You will often hear artists recommend that you buy the best material you can afford. This is very sound advice. And I know very well that we all have budget restrictions – just do the best you can with your budget. You won’t regret the investment! Using good quality paints from the beginning will make your work much easier. Low quality paints make it difficult to achieve intense colors and are difficult to control.

Need a limited watercolor palette?

limited watercolor palette

Stick to some warm and cool primary colors to start – the six colors below are good examples.

To these you can add some earth tones. A red/orange earth tone like Burnt Sienna and a yellow earth tone like Raw Sienna are a good foundation.

I would also add Phthalo Green (BS) because it’s just so useful for expanding mixing possibilities.

(note: It’s not easy finding transparent single pigment yellows, but as an alternative to new gamboge you can try Permanent Yellow Deep, although it’s a bit more reddish)

Try before you choose !

Still can’t make up your mind ? One of the things I found valuable when choosing colors was paint samples. Depending on the watercolor brand you choose you may be able to order samples or dot charts at a lower price than buying small tubes of every paint. For example check out the Daniel Smith range of dot charts…

Similar Posts


  1. I had saved this awhile ago, and so glad I did. One thing I need to do is set up a basic palette because, too often, I end up with paint in various palettes, plates, containers, etc. I’ve been wanting a split palette, and your color selection looks like exactly what I need. Thank you!

  2. Hi Anthony I’m so excited that I came across your website needless to say it is being bookmarked thank you so much for the explanation on a different color ranges pigments this has been extremely eye-opening I have been playing with watercolor but find it frustrating and probably because the water colors that I have are since my childhood so there probably around 40 years old that they were the old Pelikan. I too started the Excel spreadsheet but I got quickly overwhelmed and gave up on that idea. Thank you for all the time and information you have invested in this blog it’s definitely helping not just myself but I’m sure thousands of others. It’s on your information I am going to use your suggestion of Daniel Smith paints and I’ll probably use your warm and cold ideas plus the additional list that you have and then play around with the different charts you have put together thank you again for all the time that you have invested .happy painting!glor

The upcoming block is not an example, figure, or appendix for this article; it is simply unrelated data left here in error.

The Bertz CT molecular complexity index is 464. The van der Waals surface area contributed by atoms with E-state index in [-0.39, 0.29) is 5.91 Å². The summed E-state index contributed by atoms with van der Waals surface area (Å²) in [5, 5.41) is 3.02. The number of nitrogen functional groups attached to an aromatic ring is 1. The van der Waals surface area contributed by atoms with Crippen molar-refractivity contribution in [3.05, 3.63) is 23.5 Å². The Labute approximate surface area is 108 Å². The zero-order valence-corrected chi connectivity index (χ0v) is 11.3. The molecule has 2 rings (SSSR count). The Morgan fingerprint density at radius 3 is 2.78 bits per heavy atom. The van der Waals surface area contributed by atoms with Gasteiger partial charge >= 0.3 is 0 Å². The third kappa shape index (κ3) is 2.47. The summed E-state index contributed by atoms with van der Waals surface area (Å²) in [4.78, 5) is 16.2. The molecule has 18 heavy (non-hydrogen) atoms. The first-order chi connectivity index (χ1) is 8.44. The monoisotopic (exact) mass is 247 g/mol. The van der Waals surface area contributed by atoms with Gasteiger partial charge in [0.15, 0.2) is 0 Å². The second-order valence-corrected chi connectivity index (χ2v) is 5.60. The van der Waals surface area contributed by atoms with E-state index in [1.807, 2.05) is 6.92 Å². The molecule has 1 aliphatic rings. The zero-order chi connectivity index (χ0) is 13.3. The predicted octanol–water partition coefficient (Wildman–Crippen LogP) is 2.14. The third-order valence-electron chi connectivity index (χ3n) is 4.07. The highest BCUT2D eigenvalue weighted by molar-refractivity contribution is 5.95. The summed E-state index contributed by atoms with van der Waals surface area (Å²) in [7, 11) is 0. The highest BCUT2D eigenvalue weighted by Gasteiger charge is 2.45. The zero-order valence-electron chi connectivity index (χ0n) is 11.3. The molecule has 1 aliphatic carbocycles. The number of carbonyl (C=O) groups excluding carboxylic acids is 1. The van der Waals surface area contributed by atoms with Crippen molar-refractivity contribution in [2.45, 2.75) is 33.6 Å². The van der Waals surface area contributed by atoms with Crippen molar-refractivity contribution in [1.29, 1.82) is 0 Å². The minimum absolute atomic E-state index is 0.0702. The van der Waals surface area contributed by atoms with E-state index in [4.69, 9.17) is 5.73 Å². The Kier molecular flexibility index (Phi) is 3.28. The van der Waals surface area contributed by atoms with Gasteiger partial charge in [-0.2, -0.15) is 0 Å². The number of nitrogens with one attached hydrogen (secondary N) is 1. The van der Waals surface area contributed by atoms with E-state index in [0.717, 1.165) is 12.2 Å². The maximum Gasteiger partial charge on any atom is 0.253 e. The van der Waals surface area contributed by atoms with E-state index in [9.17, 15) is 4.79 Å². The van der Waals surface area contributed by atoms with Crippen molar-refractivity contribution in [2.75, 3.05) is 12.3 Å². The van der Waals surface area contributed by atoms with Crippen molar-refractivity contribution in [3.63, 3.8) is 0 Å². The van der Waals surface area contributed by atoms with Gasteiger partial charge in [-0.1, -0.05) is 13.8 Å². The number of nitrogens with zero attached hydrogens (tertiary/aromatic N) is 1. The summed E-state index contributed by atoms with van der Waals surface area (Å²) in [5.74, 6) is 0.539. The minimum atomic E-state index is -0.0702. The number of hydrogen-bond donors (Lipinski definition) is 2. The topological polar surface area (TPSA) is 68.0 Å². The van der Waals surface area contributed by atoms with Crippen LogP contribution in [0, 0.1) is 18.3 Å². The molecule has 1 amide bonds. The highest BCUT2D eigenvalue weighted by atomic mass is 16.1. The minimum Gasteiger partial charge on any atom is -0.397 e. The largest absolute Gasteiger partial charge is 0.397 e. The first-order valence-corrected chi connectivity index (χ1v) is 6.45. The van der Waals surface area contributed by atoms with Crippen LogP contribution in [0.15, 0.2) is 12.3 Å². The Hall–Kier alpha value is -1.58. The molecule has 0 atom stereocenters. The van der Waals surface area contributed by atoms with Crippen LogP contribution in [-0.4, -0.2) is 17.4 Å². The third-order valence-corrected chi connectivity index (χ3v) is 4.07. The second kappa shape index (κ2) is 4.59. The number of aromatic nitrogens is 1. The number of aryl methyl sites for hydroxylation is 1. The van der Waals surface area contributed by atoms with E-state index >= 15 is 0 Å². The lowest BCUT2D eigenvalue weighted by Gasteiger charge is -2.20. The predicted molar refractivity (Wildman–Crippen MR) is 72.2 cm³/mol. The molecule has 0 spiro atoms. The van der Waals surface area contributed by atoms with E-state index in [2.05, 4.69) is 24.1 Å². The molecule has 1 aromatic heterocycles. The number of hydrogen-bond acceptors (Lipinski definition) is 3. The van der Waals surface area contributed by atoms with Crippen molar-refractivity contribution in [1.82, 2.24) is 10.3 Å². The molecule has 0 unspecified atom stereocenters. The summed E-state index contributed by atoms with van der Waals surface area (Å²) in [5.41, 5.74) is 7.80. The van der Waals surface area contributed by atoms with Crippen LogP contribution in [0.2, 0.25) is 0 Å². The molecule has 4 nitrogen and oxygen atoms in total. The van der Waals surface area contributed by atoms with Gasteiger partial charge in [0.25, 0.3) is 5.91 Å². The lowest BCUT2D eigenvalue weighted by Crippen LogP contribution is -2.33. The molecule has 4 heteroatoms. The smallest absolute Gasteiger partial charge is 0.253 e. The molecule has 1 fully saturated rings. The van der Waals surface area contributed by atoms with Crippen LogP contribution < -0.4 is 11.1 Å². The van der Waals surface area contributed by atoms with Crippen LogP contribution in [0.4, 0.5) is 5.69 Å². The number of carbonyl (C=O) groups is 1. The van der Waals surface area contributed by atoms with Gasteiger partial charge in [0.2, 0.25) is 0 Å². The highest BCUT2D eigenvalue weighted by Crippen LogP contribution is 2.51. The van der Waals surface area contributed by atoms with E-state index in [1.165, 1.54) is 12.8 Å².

3. I notice you didn’t mention Payne Grey, do you use it at all? I find it is invaluable in shadows and night light. Thank you for all your information, it is so helpful.

    1. Hi Faith
      yes I use Payne’s gray very often. I like its blue-gray granulating appearance 🙂
      You can read a more complete guide to my preferred watercolor paints here

  4. Hi, thank you for your eccelent and informative article! It’s very helpful!
    Forgive me if I’m mistaken but near the end of the article under the heading “My recommended watercolor palate” there isn’t a list. Just a jump to the limited palate list.

    Is your palate list the one at the top of the article?

    Last question, the list at the top has several pictures that are not loading, they just remain a photo icon. What causes that do you think?

    Anyway, thank you very much, I so look forward to your articles and classes!

  5. Hi Anthony! I love your website – thank you for all your hard work! I’m just wondering if you have Raw Umber in your big palette? Do you find this colour useful?

    1. Hi Andrea

      I do have a range of earth tones but I use them quite sparingly. I use Burnt umber the most, and I find a light earth color likes yellow ochre and raw sienna useful too 🙂

  6. This is exactly what I needed to know to get started. I ordered the DS Extra Fine Essentials tubes from Amazon, and I plan to create your cool and warm color wheels when they arrive. Thank you for all the helpful articles!

  7. Being colorblind, I find your explanations eye-openers. A formula approach to mixing colors is where I am right now. Red, green, for example, look much the same to me; therefore, with labels on each color is a start.

Leave a Reply

Your email address will not be published. Required fields are marked *